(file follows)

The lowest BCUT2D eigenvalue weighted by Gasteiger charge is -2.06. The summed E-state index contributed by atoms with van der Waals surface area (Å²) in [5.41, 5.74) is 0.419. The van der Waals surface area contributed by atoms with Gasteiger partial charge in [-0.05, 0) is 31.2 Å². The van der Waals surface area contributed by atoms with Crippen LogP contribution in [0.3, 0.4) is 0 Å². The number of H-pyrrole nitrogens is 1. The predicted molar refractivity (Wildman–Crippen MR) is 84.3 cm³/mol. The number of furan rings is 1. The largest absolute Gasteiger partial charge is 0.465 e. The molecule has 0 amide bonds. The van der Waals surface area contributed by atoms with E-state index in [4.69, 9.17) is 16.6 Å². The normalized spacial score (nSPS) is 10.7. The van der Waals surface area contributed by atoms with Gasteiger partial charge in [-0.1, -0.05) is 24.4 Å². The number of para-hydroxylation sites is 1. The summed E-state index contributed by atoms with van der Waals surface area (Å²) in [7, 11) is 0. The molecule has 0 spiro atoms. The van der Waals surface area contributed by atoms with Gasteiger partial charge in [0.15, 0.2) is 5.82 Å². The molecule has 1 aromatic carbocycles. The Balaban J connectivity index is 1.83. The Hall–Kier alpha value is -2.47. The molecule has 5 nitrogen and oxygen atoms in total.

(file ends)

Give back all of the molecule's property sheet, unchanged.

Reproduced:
The lowest BCUT2D eigenvalue weighted by Gasteiger charge is -2.06. The summed E-state index contributed by atoms with van der Waals surface area (Å²) in [5.41, 5.74) is 0.419. The van der Waals surface area contributed by atoms with Gasteiger partial charge in [-0.05, 0) is 31.2 Å². The van der Waals surface area contributed by atoms with Crippen LogP contribution in [0.3, 0.4) is 0 Å². The number of H-pyrrole nitrogens is 1. The predicted molar refractivity (Wildman–Crippen MR) is 84.3 cm³/mol. The number of furan rings is 1. The largest absolute Gasteiger partial charge is 0.465 e. The molecule has 0 amide bonds. The van der Waals surface area contributed by atoms with E-state index in [4.69, 9.17) is 16.6 Å². The normalized spacial score (nSPS) is 10.7. The van der Waals surface area contributed by atoms with Gasteiger partial charge in [-0.1, -0.05) is 24.4 Å². The number of para-hydroxylation sites is 1. The summed E-state index contributed by atoms with van der Waals surface area (Å²) in [7, 11) is 0. The molecule has 0 spiro atoms. The van der Waals surface area contributed by atoms with Gasteiger partial charge in [0.15, 0.2) is 5.82 Å². The molecule has 1 aromatic carbocycles. The Balaban J connectivity index is 1.83. The Hall–Kier alpha value is -2.47. The molecule has 5 nitrogen and oxygen atoms in total.